Blue Ridge Parkway; Waynesboro, VA 5/1/13

All photos are Marshall Faintich

Walt Childs and I took advantage of the great spring weather and began a three-day birding adventure (day trips) with a trip up to the first eight miles of the Blue Ridge Parkway. Road construction on the parkway between mile markers 11 and 14 meant that one of my favorite warbler spots, Hickory Springs overlook at mm. 12 was closed, but my other favorite warbler spot at the cirque between mm. 7 and 8 might still be "birdy." As soon as we arrived there, we heard American Redstarts and a Worm-eating Warbler. The WE Warbler was foraging on the ground just a few feet from where we parked, and didn't seem to mind at all that we were close to it and taking photos.


Worm-eating Warbler


Worm-eating Warbler


Worm-eating Warbler


Worm-eating Warbler


Worm-eating Warbler

Then I hiked a hundred yards or so to the south to take a look over there when I heard Walt whistle. I looked back and he was pointing directly away from him into the trees. As I hiked back expecting to see another warbler, I soon saw that Walt was pointing at something else high up in one of the trees.


Black Bear

It was a young black bear, probably one of the bears that was seen last year as a cub in that location. It was eating some of the tender shoots off of the tree. We were to learn from a park ranger two days later that they suspected that there was a bear den lower down the slope near that location. After a minute or so, the bear saw me, and as if to say "oh, oh! I've been caught," it looked very cautiously how to get down from that high location, and started its descent.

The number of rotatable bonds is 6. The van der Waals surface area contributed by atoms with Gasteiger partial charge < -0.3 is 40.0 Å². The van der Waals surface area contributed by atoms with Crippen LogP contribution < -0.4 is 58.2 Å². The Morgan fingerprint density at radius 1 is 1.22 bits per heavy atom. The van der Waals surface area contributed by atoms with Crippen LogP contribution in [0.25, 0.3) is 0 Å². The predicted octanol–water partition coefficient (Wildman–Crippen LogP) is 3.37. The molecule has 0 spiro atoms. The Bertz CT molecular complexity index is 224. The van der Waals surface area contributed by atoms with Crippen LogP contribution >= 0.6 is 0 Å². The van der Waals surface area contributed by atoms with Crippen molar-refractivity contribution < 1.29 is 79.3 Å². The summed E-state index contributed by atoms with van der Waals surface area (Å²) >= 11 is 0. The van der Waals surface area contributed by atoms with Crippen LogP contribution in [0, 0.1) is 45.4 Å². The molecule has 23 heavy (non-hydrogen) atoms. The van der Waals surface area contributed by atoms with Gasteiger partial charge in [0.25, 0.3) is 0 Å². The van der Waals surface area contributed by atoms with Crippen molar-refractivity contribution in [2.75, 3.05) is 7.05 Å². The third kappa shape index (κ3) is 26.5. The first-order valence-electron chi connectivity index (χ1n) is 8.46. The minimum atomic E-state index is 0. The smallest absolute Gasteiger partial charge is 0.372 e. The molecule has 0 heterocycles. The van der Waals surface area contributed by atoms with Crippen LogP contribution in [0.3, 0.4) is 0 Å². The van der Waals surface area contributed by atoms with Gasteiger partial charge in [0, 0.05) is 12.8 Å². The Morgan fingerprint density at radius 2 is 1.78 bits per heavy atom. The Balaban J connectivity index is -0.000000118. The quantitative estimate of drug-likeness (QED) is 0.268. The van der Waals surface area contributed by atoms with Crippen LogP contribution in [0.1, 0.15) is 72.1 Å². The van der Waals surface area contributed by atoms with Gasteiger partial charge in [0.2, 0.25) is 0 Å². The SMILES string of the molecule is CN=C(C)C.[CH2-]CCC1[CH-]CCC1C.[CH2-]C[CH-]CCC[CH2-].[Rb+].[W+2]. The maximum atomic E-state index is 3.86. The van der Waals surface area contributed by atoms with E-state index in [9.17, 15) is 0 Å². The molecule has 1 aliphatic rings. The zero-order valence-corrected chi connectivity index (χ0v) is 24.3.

Black Bear


Black Bear


Black Bear

Our next stop was at the Humpback Rocks park, but it was closed off, so we parked at the entrance and birded there for a few minutes. A flock of birds came through that included Red-eyed, Blue-headed, and Yellow-throated Vireos; and our first of the year Scarlet Tanager. A Black and White Warbler was in that mixed flock as well. A pair of Dark-eyed Juncos were "playing games."


Scarlet Tanager


Red-eyed Vireo


Blue-headed Vireo


Black and White Warbler


Black and White Warbler


Black and White Warbler


Dark-eyed Juncos

We headed back toward the start of the parkway, stopping a few times. We saw more American Redstarts and an interesting slug crossing the parkway.


American Redstart


Slug

We left the parkway at route 610, and headed down the west side of the Blue Ridge toward Waynesboro. We only saw a few birds, including more vireos and Redstarts.


Blue-headed Vireo

Before heading home, we stopped at the pond behind Kohl's on route 340 at I-64. We were surprised to see five new avian species there, bringing our day's count to 40. There were Solitary and Spotted Sandpipers, a Green Heron, and a NRW Swallow. When one of the Solitary Sandpipers flew across the pond, I noticed an unusual bird - it was a Dunlin! Not a rare bird, but certainly an unusual sight for this far inland. The strong easterly winds must have blown these sandpipers in from the east coast.


Spotted Sandpiper


Spotted Sandpiper


Solitary Sandpiper


Solitary Sandpiper


Green Heron


Solitary Sandpiper and Dunlin


Dunlin


Dunlin


Dunlin


Dunlin



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